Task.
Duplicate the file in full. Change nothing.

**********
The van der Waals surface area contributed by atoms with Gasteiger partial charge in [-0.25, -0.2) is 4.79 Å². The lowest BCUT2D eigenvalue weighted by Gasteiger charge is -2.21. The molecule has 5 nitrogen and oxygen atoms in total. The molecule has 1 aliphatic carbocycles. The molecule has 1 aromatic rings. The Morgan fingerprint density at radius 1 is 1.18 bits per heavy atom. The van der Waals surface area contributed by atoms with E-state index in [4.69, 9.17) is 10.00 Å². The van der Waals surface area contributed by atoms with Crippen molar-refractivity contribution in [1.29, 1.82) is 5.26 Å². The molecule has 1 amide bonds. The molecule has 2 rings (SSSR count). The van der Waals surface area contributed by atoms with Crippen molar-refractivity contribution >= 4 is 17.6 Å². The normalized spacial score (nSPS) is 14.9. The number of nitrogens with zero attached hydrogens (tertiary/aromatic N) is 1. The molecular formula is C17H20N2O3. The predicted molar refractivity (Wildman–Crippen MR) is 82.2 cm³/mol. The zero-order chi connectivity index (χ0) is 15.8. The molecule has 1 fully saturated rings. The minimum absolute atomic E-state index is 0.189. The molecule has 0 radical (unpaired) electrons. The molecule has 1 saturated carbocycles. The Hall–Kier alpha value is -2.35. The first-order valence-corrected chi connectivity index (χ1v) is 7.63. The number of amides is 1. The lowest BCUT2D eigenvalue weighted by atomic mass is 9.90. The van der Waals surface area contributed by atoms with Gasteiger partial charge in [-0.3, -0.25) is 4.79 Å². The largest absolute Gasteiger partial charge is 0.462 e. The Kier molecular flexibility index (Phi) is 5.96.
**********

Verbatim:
The van der Waals surface area contributed by atoms with Gasteiger partial charge in [-0.25, -0.2) is 4.79 Å². The lowest BCUT2D eigenvalue weighted by Gasteiger charge is -2.21. The molecule has 5 nitrogen and oxygen atoms in total. The molecule has 1 aliphatic carbocycles. The molecule has 1 aromatic rings. The Morgan fingerprint density at radius 1 is 1.18 bits per heavy atom. The van der Waals surface area contributed by atoms with E-state index in [4.69, 9.17) is 10.00 Å². The van der Waals surface area contributed by atoms with Crippen molar-refractivity contribution in [1.29, 1.82) is 5.26 Å². The molecule has 1 amide bonds. The molecule has 2 rings (SSSR count). The van der Waals surface area contributed by atoms with Crippen molar-refractivity contribution >= 4 is 17.6 Å². The normalized spacial score (nSPS) is 14.9. The number of nitrogens with zero attached hydrogens (tertiary/aromatic N) is 1. The molecular formula is C17H20N2O3. The predicted molar refractivity (Wildman–Crippen MR) is 82.2 cm³/mol. The zero-order chi connectivity index (χ0) is 15.8. The molecule has 1 fully saturated rings. The minimum absolute atomic E-state index is 0.189. The molecule has 0 radical (unpaired) electrons. The molecule has 1 saturated carbocycles. The Hall–Kier alpha value is -2.35. The first-order valence-corrected chi connectivity index (χ1v) is 7.63. The number of amides is 1. The lowest BCUT2D eigenvalue weighted by atomic mass is 9.90. The van der Waals surface area contributed by atoms with Gasteiger partial charge in [-0.3, -0.25) is 4.79 Å². The largest absolute Gasteiger partial charge is 0.462 e. The Kier molecular flexibility index (Phi) is 5.96.